Farnstrom, Mary. “A Voodoo Practice: Mysteries of Zombification.” Puzzle Box Horror, 2 Apr. 2020.

Farnstrom, Mary. “African American Folk Magic: Hoodoo, Conjure, and Rootwork.” Puzzle Box Horror, 12 Feb. 2020.

Farnstrom, Mary. “Oddities of the Bayou: Religions and the Occult.” Puzzle Box Horror, 12 Feb. 2020.

Farnstrom, Mary. “Punishment for Grave Robbing Epitomized in Short Horror Film, Toe (2020).” Puzzle Box Horror, 5 Apr. 2020.

Farnstrom, Mary. “Rosemary’s Baby Review: Terror in Plain Sight.” Puzzle Box Horror, 24 Jan. 2021.

Freuler, Kate. Of Blood and Bones: Working with Shadow Magick and the Dark Moon. Llewellyn Publications, 2020.

Farnstrom, Mary. “The Utterly Wicked Truths About ‘Dark’ Magic.” Puzzle Box Horror, 11 Sept. 2020.

Grewal, Daisy. “The ‘Bad Is Black’ Effect.” Scientific American, Scientific American, 17 Jan. 2017.

“The Distinction between White and Black Magic.” The Book of Black Magic and Pacts: Including the Rites and Mysteries of goëtic Theurgy, Sorcery, and Infernal Necromancy, by Arthur Edward Waite, Weiser, 1984, pp. 13–15.

History and Haunting of The White Eagle Saloon in Portland, OR

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Featured Haunted Places Horror Mystery and Lore
White Eagle Saloon image from early 1900's

On Russell Street, the White Eagle Saloon has been serving drinks to the community of Portland since 1905. Today, the building stands a regular hot spot on the Eastside of Portland for musicians and travelers alike. Notably marked on the National Register of Historic Places, the building has acquired a set of ghost stories and tales that expands over a century. Polish immigrants, William Hryszko and Bronisław Sobolewski, opened the saloon with intent to help serve other Polish immigrants around them. Yet shortly after opening, the White Eagle Saloon garnished a reputation for itself that would endure a century later: as a puzzle piece of the past in the Albina district. Prostitutes, kidnappings and an opium den are some of the rumors circling what the building, possibly, could have hidden within the walls. The mysterious and mischievous past are never far behind us, and many who stay at the hotel today experience frequent paranormal activity. Stories surrounding the saloon aren’t soon to die, and neither are the spirits still roaming the grounds.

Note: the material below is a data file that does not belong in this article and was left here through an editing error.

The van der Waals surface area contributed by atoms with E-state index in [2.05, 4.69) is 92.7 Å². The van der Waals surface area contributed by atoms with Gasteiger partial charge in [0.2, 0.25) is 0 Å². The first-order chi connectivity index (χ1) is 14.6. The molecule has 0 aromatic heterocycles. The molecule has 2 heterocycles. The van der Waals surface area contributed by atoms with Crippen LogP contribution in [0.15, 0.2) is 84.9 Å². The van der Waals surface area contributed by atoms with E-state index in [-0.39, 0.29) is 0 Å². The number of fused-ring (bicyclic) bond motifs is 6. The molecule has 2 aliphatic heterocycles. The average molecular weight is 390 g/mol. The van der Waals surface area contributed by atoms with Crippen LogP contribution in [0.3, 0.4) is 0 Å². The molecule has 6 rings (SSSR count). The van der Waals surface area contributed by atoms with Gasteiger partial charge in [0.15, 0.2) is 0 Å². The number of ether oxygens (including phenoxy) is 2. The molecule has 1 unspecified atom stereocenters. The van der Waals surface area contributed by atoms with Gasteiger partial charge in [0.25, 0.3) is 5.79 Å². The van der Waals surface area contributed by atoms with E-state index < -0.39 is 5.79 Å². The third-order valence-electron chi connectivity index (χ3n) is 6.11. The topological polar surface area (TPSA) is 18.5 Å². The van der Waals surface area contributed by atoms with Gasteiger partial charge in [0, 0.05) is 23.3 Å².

Oregonian newspaper clipping from early 1900's about Polish Society not being anarchistic

Shortly after opening, the White Eagle Saloon made headlines regarding who occupied the building and what it stood for. Multiple publications in the Oregonian helped to circulate rumors. The Saloon was thought to be an opium den, a brothel, the headquarters for an anarchist group or possibly all three combined. In June of 1906, press surrounding the White Eagle alerted the Secret Service to investigate the happenings within the saloon, believing the Polish members were planning to assassinate President Theodore Roosevelt. Although cleared after investigation, Portland natives were wary of the White Eagle Saloon after this press, which helped secure the saloon’s reputation on the mischievous side. Later that same June, the Oregonian printed an article clarifying that the White Eagle Saloon had, “been misrepresented by enemies”. (1) The Polish immigrants were often thought of as anarchists. Perhaps other members of the community saw them as violent members, as it was reported that many disturbances, such as beatings and brawls, occurred within the property. The Polish immigrants who came to Portland created a circle where they could retain their traditions and share their faith with other Poles. Many of these disturbances were due to politics or religion, as any Pole who did not believe in the Catholic Church was considered an anarchist (1) and one of the founders, Broinslaw “Barney” Sobolewski, was also the Minister of Justice on the Polish Cabinet (7). Regardless of the disturbances within the Polish community, the Saloon stood as meeting hall and refugee for Polish immigrants (3) where, “an immense emblem, a Polish eagle with the American and Polish flags underneath, occupies a prominent place on the wall.” (1)